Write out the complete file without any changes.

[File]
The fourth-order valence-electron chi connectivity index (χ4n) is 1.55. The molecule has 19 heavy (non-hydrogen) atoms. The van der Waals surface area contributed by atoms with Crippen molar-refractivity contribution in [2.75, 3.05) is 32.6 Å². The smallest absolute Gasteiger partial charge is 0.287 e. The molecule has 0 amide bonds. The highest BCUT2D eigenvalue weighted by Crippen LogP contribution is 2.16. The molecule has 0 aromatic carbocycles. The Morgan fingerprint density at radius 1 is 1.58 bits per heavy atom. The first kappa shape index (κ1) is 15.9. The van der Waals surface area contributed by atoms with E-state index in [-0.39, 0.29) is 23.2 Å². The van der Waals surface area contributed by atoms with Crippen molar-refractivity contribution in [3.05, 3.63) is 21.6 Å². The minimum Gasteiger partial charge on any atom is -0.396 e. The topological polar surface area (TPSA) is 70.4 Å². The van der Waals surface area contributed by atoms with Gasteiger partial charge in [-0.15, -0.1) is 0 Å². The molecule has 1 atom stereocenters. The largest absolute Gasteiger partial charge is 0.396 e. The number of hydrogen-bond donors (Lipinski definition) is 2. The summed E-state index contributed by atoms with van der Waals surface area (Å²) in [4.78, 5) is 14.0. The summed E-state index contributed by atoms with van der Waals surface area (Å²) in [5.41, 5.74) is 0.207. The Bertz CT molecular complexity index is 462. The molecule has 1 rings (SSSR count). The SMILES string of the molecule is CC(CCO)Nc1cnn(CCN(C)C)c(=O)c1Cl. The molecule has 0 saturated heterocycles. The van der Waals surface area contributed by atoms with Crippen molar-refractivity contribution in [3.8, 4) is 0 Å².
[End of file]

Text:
The fourth-order valence-electron chi connectivity index (χ4n) is 1.55. The molecule has 19 heavy (non-hydrogen) atoms. The van der Waals surface area contributed by atoms with Crippen molar-refractivity contribution in [2.75, 3.05) is 32.6 Å². The smallest absolute Gasteiger partial charge is 0.287 e. The molecule has 0 amide bonds. The highest BCUT2D eigenvalue weighted by Crippen LogP contribution is 2.16. The molecule has 0 aromatic carbocycles. The Morgan fingerprint density at radius 1 is 1.58 bits per heavy atom. The first kappa shape index (κ1) is 15.9. The van der Waals surface area contributed by atoms with E-state index in [-0.39, 0.29) is 23.2 Å². The van der Waals surface area contributed by atoms with Crippen molar-refractivity contribution in [3.05, 3.63) is 21.6 Å². The minimum Gasteiger partial charge on any atom is -0.396 e. The topological polar surface area (TPSA) is 70.4 Å². The van der Waals surface area contributed by atoms with Gasteiger partial charge in [-0.15, -0.1) is 0 Å². The molecule has 1 atom stereocenters. The largest absolute Gasteiger partial charge is 0.396 e. The number of hydrogen-bond donors (Lipinski definition) is 2. The summed E-state index contributed by atoms with van der Waals surface area (Å²) in [4.78, 5) is 14.0. The summed E-state index contributed by atoms with van der Waals surface area (Å²) in [5.41, 5.74) is 0.207. The Bertz CT molecular complexity index is 462. The molecule has 1 rings (SSSR count). The SMILES string of the molecule is CC(CCO)Nc1cnn(CCN(C)C)c(=O)c1Cl. The molecule has 0 saturated heterocycles. The van der Waals surface area contributed by atoms with Crippen molar-refractivity contribution in [3.8, 4) is 0 Å².